Maya, a divorced 45-year-old preschool teacher and holistic therapist from central Israel, has always believed in romantic destiny, in meeting a soul mate who would seem familiar to her soon after she had met him.
That’s why, when a man named Darren Hartman, an American Apache Helicopter Pilot stationed in Afghanistan, contacted her on Tinder, she decided she wanted to get to know him better.
“I noticed he was over 1,000 kilometers away,” said Maya (who asked that we not use her real name). “But I was open, because I thought, ‘maybe I need to be with a foreign guy.’”
Darren was gentlemanly and polite and did not immediately talk about sex like many Israeli men do in her experience. He wrote to her multiple times a day, asking how she was doing and expressing empathy.
He told her his life’s story: that his father was German and his mother American and that at the age of 17 he moved to the United States with his mother, where he enlisted in the US Army. His ex-wife cheated on him. But he still believed in love. He was devoted to the army but was also looking forward to meeting the right woman and retiring.
It did not hurt that the photos he sent Maya were of a very handsome, physically fit man with brown hair, blue eyes, and an open, kind expression. In some photos, he was horsing around with his young child. In others, he wore military fatigues.
One day Darren told Maya his grandmother had been named Batya — like Pharaoh’s daughter.
Maya immediately said, “your grandmother must have been Jewish!”
Darren confirmed this.
She asked if she had died during World War II and he said yes.
“How did she die?” Maya asked.
Darren replied that he did not know, that every time his father tried to talk about it, he started to cry. “Maybe when we meet we can go ask him together,” he wrote.
Believing that his grandmother had perished in the Holocaust made Maya feel close to Darren.
“I imagined when we met in person I would take him to the Diaspora Museum and Yad Vashem and we would give them the names of his grandparents, Batya and Otto.”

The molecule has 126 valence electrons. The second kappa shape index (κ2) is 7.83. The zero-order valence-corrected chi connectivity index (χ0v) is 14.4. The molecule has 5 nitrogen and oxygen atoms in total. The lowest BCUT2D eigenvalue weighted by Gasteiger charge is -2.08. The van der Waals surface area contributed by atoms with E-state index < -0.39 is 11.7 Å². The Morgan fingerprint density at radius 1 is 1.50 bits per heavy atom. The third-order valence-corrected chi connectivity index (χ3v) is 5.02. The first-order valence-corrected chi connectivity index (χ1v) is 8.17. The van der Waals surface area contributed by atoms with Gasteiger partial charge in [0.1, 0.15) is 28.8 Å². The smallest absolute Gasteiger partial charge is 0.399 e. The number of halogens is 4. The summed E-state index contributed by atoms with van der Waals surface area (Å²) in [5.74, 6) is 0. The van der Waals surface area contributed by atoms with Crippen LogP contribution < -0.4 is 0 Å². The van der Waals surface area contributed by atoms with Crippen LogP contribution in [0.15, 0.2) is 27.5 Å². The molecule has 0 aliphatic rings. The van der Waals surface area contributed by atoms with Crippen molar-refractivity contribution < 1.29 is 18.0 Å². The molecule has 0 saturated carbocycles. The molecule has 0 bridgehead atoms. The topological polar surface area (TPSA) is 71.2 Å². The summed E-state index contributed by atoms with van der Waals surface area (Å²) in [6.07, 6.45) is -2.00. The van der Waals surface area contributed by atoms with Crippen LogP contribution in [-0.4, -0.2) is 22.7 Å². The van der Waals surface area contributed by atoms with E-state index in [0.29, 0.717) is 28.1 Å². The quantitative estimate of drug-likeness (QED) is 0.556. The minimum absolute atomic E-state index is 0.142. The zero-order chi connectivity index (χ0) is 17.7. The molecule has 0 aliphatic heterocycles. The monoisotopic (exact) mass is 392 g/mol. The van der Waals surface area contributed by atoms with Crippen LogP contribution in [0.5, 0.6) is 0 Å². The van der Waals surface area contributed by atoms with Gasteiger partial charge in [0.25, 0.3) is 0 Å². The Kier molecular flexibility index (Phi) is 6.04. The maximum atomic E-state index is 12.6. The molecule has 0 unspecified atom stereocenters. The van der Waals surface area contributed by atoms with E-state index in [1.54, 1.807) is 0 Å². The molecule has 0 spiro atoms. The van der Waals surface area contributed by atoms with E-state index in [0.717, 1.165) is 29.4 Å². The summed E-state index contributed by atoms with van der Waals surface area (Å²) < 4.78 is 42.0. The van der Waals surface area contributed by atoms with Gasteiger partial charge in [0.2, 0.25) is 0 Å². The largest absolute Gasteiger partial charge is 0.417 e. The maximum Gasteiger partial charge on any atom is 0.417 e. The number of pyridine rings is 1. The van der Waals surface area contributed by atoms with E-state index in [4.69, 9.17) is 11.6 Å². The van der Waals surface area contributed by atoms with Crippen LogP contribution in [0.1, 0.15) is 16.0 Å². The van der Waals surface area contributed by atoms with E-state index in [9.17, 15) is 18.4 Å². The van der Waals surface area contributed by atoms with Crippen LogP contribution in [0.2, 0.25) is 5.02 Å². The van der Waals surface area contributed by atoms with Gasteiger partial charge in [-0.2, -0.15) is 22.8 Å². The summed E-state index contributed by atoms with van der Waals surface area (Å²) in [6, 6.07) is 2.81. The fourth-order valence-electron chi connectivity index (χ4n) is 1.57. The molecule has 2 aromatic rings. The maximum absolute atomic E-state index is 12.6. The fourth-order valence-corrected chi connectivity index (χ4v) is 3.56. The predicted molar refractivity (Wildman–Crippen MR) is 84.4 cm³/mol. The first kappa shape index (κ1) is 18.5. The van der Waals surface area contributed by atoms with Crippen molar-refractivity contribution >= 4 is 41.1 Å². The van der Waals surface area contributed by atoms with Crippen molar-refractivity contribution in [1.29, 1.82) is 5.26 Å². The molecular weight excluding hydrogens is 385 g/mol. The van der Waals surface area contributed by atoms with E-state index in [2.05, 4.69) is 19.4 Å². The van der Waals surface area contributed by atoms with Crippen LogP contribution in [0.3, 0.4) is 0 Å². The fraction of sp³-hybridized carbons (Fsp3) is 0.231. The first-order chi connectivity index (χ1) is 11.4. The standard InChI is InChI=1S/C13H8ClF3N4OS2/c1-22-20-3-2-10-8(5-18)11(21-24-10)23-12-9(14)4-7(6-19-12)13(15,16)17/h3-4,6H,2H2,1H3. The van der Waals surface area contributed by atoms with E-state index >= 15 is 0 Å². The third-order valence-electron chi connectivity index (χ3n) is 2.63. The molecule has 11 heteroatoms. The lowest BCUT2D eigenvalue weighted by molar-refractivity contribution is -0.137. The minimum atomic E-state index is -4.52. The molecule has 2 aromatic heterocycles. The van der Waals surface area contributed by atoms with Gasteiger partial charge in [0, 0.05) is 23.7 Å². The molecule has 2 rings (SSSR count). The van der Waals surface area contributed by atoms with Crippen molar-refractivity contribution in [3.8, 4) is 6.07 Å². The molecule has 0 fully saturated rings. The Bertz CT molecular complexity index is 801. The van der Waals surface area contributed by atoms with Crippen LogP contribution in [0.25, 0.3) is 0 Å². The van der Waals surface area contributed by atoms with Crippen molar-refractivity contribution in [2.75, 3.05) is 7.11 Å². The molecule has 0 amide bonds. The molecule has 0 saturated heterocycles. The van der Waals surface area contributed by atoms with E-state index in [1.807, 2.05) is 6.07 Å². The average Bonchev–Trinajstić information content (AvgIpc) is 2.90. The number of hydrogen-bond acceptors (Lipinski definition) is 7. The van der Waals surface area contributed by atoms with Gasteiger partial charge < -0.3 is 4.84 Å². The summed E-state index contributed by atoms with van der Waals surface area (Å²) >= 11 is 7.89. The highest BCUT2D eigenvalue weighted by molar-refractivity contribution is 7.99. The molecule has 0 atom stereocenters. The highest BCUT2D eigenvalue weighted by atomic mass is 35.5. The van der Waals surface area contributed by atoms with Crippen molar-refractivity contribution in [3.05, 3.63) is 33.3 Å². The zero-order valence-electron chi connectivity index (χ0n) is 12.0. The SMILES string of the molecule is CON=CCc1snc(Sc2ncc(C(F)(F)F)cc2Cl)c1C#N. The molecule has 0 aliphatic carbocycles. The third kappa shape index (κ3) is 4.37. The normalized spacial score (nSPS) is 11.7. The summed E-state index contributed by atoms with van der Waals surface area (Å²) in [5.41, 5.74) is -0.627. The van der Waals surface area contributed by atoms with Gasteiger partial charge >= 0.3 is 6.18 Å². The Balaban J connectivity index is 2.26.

Maya told Darren about her life as well, about interesting things she had read and about being a single mother to a teenage daughter. It was rare to meet a man who was so tuned in to her.
For instance, Maya was a breast cancer survivor and coincidentally Darren told her his mother had died of breast cancer. In retrospect, she realizes he must have studied her Facebook profile for clues of what to talk to her about. But at the time, she felt she had never experienced such a strong connection in such a short time.
“Sweet dreams,” he would text before she went to sleep at night.
“How are you doing?” he would text her in the morning.
Soon he was telling her that he knew she was “the one,” and that he wanted to plan a future together.
“I guess that was strange that he wanted something serious without having ever met in person. I used to tell him we have to meet and see how it goes.”
Maya now realizes that should have been a red flag.
“But I had built up a whole idea of him in my head and I wanted it to be true. I imagined myself welcoming him at the airport and wondering if we would feel ‘the connection.'”
About a week into their relationship, Darren made plans to visit Maya in Israel. To get approval, he told her — and other ostensible US military officials confirmed in emails to her — she would have to fill out an official US military leave request form, which they did together. He would only be granted leave, she was told, if a “significant other” formally requested it.